How volunteering can land you a job in support work
No work experience? No problem! You can get a great job as a support worker through transferable skills from volunteering alone.
If you’re just entering the world of work, or you haven’t worked in a while (not for pay, at least!), you probably feel like you should be laser-focused on getting a job.
But volunteering can be a great career move, and it doesn’t have to take up a lot of time or energy.
10 benefits of learning transferable skills from volunteering
As you might know from our post on the 8 transferable skills that will land you a career in support work, transferable skills are skills you can learn in one role and transfer to another. Well, that role doesn’t have to be paid. Volunteering experience is work experience, and the skills you’ll learn as a volunteer will stand you in great stead in the job market.
1. Get free training
Many volunteer opportunities come with lots of free training that you can use in your future career. Volunteering in the charity or social care sector will usually include training on topics like mental health awareness, safeguarding and equality, diversity and inclusion. Adding these skills to your CV and LinkedIn profile will make you a great candidate for support worker roles.
2. Develop your soft skills
This is where transferable skills from volunteering really shine. You’ll learn sought-after skills like communication, teamwork, and problem-solving abilities, which will get employers interested in you. Volunteering while you’re a student shows you have great time management abilities too. Employers love graduates who are organised and driven, so make sure you highlight your volunteer experience on your CV.
3. Improve your existing skills
Try a volunteering opportunity that uses skills you already have (anything from active listening to Zoom–or active listening on Zoom, for that matter), and you’ll get to practise and improve them, making you even more valuable to employers.
4. Try a new career for size
If you’re thinking of becoming a housing support worker, how about volunteering for a non-profit organisation in the housing sector first? You’ll get a better idea of whether it’s for you–and if it is, you’ll have gained some top-notch experience.
5. Fill a skills gap
If you don’t have all the skills a support worker needs yet, volunteering is a great way to fill the gap. Work out what specific skills you need to pick up (protip: have a free chat with us to find out) and then look for a voluntary role that will help you develop them.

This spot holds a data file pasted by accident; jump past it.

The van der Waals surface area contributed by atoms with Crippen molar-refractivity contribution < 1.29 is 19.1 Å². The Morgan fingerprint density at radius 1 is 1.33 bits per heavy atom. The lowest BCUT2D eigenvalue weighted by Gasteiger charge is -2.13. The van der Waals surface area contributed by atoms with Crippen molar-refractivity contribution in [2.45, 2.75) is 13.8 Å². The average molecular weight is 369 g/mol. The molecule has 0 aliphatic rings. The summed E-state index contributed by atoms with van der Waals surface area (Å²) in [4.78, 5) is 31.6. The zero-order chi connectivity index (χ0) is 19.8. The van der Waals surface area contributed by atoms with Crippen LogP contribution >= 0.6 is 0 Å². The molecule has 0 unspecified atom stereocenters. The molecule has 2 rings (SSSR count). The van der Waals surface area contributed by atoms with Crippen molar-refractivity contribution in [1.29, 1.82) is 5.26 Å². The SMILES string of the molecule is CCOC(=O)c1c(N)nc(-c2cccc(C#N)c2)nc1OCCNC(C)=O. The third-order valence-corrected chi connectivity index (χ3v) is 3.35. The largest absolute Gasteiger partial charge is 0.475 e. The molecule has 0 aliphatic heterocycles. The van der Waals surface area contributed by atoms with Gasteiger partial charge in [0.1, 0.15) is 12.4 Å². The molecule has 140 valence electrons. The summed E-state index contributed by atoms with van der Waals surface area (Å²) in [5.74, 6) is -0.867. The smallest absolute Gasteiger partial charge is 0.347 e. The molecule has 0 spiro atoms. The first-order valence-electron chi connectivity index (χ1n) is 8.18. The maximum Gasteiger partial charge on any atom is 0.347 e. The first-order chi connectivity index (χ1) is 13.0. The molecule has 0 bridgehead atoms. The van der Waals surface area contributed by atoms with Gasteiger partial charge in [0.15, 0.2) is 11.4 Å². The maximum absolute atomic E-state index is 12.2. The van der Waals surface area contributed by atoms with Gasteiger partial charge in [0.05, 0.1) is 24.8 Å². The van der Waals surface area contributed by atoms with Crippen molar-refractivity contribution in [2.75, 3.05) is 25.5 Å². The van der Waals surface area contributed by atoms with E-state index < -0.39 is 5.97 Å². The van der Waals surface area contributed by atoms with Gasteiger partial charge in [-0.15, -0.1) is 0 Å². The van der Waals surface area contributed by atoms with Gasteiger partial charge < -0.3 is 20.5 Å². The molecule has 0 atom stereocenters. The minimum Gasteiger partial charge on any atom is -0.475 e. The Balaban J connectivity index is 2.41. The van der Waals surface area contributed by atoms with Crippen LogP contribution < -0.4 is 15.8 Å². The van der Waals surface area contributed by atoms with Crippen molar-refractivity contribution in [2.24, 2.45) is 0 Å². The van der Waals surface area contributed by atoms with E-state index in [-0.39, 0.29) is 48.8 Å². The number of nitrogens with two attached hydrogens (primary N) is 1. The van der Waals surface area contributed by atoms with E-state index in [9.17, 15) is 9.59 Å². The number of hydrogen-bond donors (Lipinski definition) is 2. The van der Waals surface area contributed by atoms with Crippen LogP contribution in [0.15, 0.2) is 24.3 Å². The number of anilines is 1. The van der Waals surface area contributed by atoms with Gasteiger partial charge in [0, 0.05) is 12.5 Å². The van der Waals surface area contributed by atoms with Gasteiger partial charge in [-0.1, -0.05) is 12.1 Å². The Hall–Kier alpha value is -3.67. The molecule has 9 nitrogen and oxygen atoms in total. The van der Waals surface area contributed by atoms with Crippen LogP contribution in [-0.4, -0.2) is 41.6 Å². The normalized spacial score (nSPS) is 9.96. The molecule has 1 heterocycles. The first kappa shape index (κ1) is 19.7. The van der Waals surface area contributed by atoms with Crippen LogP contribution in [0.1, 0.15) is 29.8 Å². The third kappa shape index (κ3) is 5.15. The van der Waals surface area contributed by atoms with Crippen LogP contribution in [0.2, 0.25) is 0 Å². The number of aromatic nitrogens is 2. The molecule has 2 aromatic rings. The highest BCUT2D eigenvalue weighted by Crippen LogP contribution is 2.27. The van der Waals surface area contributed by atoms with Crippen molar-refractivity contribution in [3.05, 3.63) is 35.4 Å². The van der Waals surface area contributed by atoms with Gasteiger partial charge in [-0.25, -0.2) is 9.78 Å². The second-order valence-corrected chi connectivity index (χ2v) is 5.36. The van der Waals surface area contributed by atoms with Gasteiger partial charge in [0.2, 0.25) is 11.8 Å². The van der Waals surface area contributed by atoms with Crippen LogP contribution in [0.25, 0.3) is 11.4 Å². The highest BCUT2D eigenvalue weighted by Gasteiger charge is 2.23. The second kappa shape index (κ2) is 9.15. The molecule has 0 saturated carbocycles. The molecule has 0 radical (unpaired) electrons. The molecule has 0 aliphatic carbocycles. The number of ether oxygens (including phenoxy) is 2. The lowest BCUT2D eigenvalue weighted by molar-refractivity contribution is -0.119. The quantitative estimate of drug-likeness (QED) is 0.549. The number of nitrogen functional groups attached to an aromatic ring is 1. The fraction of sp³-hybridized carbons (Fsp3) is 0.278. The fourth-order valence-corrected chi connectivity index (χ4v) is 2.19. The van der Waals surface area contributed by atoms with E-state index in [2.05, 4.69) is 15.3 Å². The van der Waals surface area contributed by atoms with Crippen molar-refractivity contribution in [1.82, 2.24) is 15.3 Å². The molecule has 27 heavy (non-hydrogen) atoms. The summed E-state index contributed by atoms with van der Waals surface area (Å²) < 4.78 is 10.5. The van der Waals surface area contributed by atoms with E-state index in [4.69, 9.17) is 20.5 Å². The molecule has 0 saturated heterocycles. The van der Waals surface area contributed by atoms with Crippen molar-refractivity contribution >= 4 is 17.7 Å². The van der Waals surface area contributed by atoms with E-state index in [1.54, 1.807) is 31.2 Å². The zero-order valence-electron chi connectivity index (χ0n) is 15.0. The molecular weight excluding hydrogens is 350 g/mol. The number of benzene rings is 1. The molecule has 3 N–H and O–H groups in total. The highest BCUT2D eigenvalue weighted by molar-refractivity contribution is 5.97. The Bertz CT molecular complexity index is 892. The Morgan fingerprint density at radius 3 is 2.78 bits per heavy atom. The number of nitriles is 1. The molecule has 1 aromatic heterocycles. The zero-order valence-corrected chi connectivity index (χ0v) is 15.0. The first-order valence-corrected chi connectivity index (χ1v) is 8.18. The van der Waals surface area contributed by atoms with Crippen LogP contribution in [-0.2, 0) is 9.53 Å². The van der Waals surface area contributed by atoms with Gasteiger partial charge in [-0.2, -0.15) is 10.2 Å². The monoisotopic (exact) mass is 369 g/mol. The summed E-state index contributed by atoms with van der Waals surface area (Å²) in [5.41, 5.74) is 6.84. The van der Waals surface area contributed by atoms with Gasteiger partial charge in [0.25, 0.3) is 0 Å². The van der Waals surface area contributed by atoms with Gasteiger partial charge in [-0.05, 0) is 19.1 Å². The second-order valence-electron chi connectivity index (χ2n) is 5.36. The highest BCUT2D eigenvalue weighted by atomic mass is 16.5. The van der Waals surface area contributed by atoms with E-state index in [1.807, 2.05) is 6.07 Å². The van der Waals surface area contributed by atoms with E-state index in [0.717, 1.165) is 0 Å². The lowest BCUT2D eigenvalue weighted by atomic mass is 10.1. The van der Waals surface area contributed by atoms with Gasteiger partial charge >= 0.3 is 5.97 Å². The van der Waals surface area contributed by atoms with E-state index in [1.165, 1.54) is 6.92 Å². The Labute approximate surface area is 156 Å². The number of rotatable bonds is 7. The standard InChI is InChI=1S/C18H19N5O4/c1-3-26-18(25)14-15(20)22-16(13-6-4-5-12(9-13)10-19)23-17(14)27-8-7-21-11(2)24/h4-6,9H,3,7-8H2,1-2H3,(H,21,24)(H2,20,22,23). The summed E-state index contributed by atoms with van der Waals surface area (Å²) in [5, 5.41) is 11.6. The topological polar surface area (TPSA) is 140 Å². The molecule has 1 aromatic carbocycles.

6. Impress employers and build work experience
You’ve probably heard the old chestnut that you need to have a job to get a job. Not true. Having relevant work experience that you gained working for free will actually give you the edge over the competition.
When you get asked a competency-based interview question about a time that you overcame a challenge or used your initiative, you’ll be able to tell a story from your volunteering days to impress the interviewer and show you have the experience they want.
7. Boost your mental health
Volunteering for as little as two hours a week reduces stress and anxiety. Helping people (or animals!) literally produces happy brain chemicals that motivate you to do it again. The sense of accomplishment, confidence and pride you get from volunteering will help you take a positive view of yourself and your life and strive to achieve your career goals.
8. Meet great people
As a volunteer, you’ll meet lots of passionate, enthusiastic and warm-hearted people who can become your support network and inspire you to do your best. And speaking of networking, volunteering can be a great way to make professional contacts, find a mentor, and maybe find a job too.
There’ll be lots of people you can learn from while you’re volunteering, and they’ll usually be happy to share their knowledge, so don’t be afraid to ask questions–and remember to add people you meet on LinkedIn so you can stay in touch and grow your professional network.
9. Show your passion
Employers want well-rounded individuals who are ambitious, passionate and proactive. Giving your precious time to volunteer shows that you’re the kind of person they’re looking for. What’s more, it shows you genuinely want to help others, which is an important quality for any support worker to have.
10. Don’t let a career break break your career
Taking time out of work to raise children, care for a family member, travel, or recover from a physical or mental illness shouldn’t put the dampers on your career–and it doesn’t have to. As The Independent puts it, “Where maternity stretches to a career break it is important to emphasise skills maintained and developed through any volunteer work…”
That’s particularly important if you’re looking to move into a new career as a support worker. What’s more, staying active through volunteering will help you keep your confidence up and return to the world of work feeling like you’ve got this.
We hope we’ve convinced you that volunteer work is a great way to make yourself valuable to employers. Wherever you choose to volunteer, and however much time you have to offer, make the most of the opportunity, make lots of friends, and don’t forget to have fun!
If you have volunteering experience and want to know how to get onto the career ladder, we can help! As you’ll see from Sue’s candidate experience with us, we’re really nice to chat to, and we make it easy to work through what’s important (thanks, Sue!)
So get in touch with Moxie–we’d love to talk.